A Los Angeles court awarded a $25 million verdict against Nissan stemming from a fatal 2012 crash caused by a critical failure in the braking system of a 2004 Infiniti QX56 SUV. The plaintiffs – Hilario Cruz, Araceli Mendez, and Solomon Mathenge – were represented by attorneys F. Jerome Tapley, Ryan Lutz, Brett Turnbull and Adam Pittman of Cory Watson. P.C.
Additional representation for the plaintiffs was provided by Paul Kiesel, Steven Archer and Bryan Garcia of Kiesel Law LLP, Kirk Wolden of Carter Wolden, as well as Claudia C. Bohorquez and Vicki I. Sarmiento.
The case began in 2012 when the Infiniti’s driver Mathenge collided with a minivan carrying his young daughters, as well as their mother, in a Hollywood intersection. All three of the van’s occupants were killed in the crash.Are you looking for an expert witness? Click here to connect with a highly credentialed expert in any discipline.
Initially, law enforcement officials placed the blame for the crash on Mathenge, who was driving with a suspended license at the time of the accident. Charges for vehicular manslaughter were eventually filed against him, though Mathenge claimed that a sudden failure of his brakes was responsible for the deadly crash.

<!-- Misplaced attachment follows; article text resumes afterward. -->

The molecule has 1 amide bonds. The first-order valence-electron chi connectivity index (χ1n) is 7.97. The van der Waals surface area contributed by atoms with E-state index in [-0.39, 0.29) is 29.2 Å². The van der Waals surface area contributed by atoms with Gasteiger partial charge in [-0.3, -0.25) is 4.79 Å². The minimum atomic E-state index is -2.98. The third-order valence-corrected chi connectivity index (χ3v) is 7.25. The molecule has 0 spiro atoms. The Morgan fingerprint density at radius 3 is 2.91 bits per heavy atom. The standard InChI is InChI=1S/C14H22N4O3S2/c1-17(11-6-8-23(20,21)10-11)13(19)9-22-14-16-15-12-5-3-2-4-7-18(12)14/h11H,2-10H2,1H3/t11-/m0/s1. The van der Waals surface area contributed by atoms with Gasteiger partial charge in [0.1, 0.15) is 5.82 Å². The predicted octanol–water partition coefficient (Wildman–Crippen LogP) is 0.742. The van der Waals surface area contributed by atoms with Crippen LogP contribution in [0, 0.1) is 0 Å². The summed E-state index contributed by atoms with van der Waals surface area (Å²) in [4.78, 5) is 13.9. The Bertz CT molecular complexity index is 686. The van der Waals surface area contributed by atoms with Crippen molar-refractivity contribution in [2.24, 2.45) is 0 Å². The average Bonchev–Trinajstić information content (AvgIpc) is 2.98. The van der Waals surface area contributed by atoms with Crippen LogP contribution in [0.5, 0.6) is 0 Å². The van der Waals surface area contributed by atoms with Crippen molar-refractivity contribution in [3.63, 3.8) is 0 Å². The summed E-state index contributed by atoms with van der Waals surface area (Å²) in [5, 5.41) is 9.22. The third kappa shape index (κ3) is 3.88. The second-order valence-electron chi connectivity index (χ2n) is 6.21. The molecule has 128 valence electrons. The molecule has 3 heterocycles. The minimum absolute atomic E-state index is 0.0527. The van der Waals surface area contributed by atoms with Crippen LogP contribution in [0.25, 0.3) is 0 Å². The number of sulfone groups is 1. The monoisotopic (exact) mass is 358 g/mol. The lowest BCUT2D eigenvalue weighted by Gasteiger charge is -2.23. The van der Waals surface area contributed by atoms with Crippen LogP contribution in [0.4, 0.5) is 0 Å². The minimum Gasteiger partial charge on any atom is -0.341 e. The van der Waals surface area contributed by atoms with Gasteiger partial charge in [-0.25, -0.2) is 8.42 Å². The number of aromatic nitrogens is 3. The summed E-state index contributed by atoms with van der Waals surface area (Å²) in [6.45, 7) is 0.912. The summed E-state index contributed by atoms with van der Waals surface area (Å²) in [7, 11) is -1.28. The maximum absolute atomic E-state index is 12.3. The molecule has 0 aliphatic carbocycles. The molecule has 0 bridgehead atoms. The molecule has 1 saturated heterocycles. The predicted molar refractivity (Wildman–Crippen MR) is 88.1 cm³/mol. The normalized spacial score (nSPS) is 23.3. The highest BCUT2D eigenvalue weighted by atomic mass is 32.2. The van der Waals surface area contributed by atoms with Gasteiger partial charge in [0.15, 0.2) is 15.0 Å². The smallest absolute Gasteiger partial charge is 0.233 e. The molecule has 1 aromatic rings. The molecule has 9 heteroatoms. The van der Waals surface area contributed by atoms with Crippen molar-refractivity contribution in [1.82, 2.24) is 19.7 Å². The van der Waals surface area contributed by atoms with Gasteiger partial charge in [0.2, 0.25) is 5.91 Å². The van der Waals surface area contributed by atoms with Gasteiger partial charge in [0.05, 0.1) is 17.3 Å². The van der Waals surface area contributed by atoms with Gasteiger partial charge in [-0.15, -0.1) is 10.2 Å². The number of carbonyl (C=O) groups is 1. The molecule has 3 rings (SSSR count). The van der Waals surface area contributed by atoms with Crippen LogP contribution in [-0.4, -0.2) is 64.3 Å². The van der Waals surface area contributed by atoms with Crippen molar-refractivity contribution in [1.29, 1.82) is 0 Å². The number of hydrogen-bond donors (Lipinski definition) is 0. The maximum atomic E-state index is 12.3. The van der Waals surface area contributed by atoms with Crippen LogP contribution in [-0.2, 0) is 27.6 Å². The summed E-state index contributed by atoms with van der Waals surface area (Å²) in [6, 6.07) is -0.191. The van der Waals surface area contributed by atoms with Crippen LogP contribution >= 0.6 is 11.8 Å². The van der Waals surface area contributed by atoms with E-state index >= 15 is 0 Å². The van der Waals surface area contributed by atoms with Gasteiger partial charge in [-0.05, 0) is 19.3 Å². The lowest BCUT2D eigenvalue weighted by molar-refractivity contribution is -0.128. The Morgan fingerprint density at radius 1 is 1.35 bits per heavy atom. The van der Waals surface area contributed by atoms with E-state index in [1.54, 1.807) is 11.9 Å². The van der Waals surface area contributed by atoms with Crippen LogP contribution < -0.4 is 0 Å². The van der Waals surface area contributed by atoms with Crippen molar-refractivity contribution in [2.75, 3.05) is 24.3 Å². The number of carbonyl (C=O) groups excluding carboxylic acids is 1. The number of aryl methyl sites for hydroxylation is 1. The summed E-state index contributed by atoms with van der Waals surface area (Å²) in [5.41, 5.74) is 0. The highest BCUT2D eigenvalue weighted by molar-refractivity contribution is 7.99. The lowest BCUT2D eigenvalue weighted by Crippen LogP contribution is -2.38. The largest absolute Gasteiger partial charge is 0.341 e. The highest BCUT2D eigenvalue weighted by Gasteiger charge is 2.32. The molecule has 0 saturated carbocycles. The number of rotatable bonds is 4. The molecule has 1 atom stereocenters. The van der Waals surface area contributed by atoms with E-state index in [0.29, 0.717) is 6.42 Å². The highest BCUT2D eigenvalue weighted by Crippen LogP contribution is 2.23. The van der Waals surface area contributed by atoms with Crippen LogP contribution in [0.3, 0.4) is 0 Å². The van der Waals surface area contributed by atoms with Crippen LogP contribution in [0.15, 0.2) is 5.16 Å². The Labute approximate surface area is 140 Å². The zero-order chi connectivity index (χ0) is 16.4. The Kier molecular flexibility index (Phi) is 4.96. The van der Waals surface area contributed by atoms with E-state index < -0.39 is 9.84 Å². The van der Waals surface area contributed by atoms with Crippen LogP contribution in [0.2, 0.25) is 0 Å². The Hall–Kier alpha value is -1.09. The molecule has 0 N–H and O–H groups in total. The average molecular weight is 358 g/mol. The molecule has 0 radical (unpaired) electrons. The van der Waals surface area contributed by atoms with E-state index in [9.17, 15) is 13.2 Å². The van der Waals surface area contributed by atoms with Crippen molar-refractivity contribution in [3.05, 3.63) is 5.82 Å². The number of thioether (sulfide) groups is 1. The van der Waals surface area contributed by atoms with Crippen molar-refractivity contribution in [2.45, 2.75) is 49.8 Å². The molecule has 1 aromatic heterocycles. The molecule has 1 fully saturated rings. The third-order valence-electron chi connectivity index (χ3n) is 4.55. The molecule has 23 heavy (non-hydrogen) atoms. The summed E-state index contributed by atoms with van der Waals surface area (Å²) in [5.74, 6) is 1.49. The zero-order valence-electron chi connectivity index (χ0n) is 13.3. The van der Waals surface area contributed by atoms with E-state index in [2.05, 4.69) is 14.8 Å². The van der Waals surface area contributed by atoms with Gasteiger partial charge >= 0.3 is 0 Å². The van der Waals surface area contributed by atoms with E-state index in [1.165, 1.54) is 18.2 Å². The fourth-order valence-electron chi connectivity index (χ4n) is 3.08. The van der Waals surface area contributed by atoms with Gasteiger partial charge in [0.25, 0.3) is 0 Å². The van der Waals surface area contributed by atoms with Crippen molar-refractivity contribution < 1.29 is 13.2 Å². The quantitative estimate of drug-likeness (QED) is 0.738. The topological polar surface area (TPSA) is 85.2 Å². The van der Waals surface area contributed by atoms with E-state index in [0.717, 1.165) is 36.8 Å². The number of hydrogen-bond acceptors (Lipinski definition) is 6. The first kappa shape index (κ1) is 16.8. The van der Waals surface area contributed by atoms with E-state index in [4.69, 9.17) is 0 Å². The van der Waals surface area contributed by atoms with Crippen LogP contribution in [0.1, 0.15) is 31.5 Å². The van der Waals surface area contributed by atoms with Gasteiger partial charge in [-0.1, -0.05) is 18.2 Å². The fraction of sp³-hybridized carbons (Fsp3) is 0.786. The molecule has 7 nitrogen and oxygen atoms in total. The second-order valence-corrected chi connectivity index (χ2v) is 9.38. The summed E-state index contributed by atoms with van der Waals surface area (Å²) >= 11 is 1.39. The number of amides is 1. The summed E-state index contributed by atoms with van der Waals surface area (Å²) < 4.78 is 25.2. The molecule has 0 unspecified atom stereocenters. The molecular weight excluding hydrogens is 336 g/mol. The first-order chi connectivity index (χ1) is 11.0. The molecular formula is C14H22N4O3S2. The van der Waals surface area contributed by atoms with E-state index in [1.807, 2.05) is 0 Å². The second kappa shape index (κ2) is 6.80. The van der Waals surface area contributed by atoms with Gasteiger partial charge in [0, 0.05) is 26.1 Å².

However, prosecutors on that case noted similarities between the sort of brake failure Mathenge claimed to have experienced with those identified in a federal class action lawsuit against Nissan. In the federal suit, drivers of mid-to-late 2000’s models of the Nissan Titan, Nissan Armada, and Infiniti QX56 claimed to have experienced sudden braking failures while driving. Nissan settled the matter (Banks v. Nissan) in 2014.
In that suit, plaintiffs alleged that the delta stroke sensor – an integral electronic component of the affected vehicles’ braking systems – was defective across thousands of Nissan cars.
After these findings the prosecution dropped the manslaughter charges against Mathenge, who then joined a pre-existing civil suit against Nissan brought by plaintiffs Hilario Cruz and Araceli Mendez, fellow survivors from Mathenge’s 2014 accident.
In the civil suit, attorneys for Mathenge, Cruz, and Mendez argued that Nissan had been aware of the deadly flaw in their vehicles’ braking systems but failed to take action to prevent potentially fatal accidents such as a recall or repair program.
According to the complaint, “Rather than disclose this critical safety defect and recall the defective vehicles as it should have done, Nissan made a conscious decision to ignore the problem at the expense of the safety of its customers, those operating the defective vehicles, and the public at large.”
Nissan countered that the brakes on the plaintiff’s vehicle were in fact safe, and that the accident was caused by the plaintiff’s careless driving.